We have used several datasets in the same format as provided in Table 1in order to

validate our approach on a wide range of effort estimation data and to generalize our

results as much as possible. A list of all the datasets used in this study is given in Table 2.

4.2 Design

Before applying any method, all of the datasets are normalized in order to remove the

scaling effects on different dimensions. By using min–max normalization, project attribute

values are converted into the [0…1] interval (Shalabi and Shaaban 2006). After normal-

ization, the need for a dimension reduction technique to extract the relevant features arises.

In this paper, principal component analysis (PCA) is used (Alpaydin 2004). The main

purpose of PCA is to reduce the dimensions of the dataset so that it can still be efﬁciently

represented without losing much information. Speciﬁcally, PCA seeks dimensions in

which the variances are maximized. By applying PCA to each cluster after clustering, the

model shown in Fig. 2is developed. Our aim in applying PCA separately to each cluster is

Table 1 An example dataset

Project Nominal attributes (as deﬁned in COCOMO II) LOC Effort

P1 1.00,1.08,1.30,1.00,1.00,0.87,1.00,0.86,1.00,0.70,1.21,1.00,0.91,1.00,1.08 70 278

P2 1.40,1.08,1.15,1.30,1.21,1.00,1.00,0.71,0.82,0.70,1.00,0.95,0.91,0.91,1.08 227 1,181

P3 1.00,1.08,1.15,1.30,1.06,0.87,1.07,0.86,1.00,0.86,1.10,0.95,0.91,1.00,1.08 177.9 1,248

P4 1.15,0.94,1.15,1.00,1.00,0.87,0.87,1.00,1.00,1.00,1.00,0.95,0.91,1.00,1.08 115.8 480

P5 1.15,0.94,1.15,1.00,1.00,0.87,0.87,1.00,1.00,1.00,1.00,0.95,0.91,1.00,1.08 29.5 120

P6 1.15,0.94,1.15,1.00,1.00,0.87,0.87,1.00,1.00,1.00,1.00,0.95,0.91,1.00,1.08 19.7 60

P7 1.15,0.94,1.15,1.00,1.00,0.87,0.87,1.00,1.00,1.00,1.00,0.95,0.91,1.00,1.08 66.6 300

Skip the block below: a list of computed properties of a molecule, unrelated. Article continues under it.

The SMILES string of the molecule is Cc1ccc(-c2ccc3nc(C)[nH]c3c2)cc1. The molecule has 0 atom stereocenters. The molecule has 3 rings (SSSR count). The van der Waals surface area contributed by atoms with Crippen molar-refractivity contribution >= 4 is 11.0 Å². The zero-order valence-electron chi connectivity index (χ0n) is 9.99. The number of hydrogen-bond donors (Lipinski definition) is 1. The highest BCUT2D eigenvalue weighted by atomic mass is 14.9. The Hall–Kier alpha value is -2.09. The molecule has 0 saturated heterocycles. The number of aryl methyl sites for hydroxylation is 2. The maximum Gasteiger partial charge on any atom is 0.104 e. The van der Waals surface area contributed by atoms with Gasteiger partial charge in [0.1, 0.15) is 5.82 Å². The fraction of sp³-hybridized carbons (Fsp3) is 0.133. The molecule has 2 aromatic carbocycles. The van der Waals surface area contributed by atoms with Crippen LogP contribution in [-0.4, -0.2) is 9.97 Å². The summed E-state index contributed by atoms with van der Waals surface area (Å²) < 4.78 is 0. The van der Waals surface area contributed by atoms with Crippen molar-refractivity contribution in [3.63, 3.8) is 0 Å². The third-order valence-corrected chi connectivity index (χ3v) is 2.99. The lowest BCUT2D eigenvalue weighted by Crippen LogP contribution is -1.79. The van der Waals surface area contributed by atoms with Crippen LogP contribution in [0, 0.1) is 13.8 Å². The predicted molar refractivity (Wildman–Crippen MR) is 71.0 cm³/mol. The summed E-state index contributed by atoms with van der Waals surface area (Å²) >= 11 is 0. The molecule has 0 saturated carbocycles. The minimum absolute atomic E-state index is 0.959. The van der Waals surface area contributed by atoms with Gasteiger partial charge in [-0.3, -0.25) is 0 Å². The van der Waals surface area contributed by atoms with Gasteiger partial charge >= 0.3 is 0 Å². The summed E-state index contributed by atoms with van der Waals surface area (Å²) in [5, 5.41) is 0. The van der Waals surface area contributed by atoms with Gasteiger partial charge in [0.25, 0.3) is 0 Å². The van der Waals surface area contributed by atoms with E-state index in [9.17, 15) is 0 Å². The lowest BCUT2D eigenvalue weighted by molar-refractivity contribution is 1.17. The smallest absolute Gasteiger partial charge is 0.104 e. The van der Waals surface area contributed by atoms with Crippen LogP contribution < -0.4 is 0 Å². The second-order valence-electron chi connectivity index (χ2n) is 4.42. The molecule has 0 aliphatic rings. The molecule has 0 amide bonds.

P8 1.15,0.94,1.15,1.00,1.00,0.87,0.87,1.00,1.00,1.00,1.00,0.95,0.91,1.00,1.08 5.5 18

P9 1.15,0.94,1.15,1.00,1.00,0.87,0.87,1.00,1.00,1.00,1.00,0.95,0.91,1.00,1.08 10.4 50

P10 1.15,0.94,1.15,1.00,1.00,0.87,0.87,1.00,1.00,1.00,1.00,0.95,0.91,1.00,1.08 14 60

P11 1.00,1.00,1.15,1.11,1.00,1.00,1.00,1.00,1.00,1.00,1.00,1.00,1.00,1.00,1.00 16 114

P12 1.15,1.00,1.15,1.00,1.00,1.00,1.00,1.00,1.00,1.00,1.00,1.00,1.00,1.00,1.00 6.5 42

P13 1.00,1.00,1.15,1.00,1.00,1.00,1.00,1.00,1.00,1.00,1.00,1.00,1.00,1.00,1.00 13 60

P14 1.00,1.00,1.15,1.00,1.00,1.00,1.00,1.00,1.00,1.00,1.00,1.00,1.00,1.00,1.00 8 42

Table 2 An overview of

the datasets Data source Dataset name # of Projects

Promise cocomonasa_v1 60

coc81 63

desharnais_1_1

(updated version)

77

nasa93 93

SoftLab (2009) sdr05 25

sdr06 24

sdr07 40

Software Qual J (2011) 19:537–552 543

123

to extract separate features for each cluster so that we can obtain better results for both

classiﬁcation and point estimation. The dataset given in Table 1is used as an example in

Fig. 2to show how our cost data are processed.

In Fig. 2, the projects in the cost dataset are illustrated as P1…P14. After the dataset is

normalized, projects are shown as P10…P140. The four clusters generated are named as C1,

C2, C3 and C4, which correspond to effort interval classes. As described earlier, the lower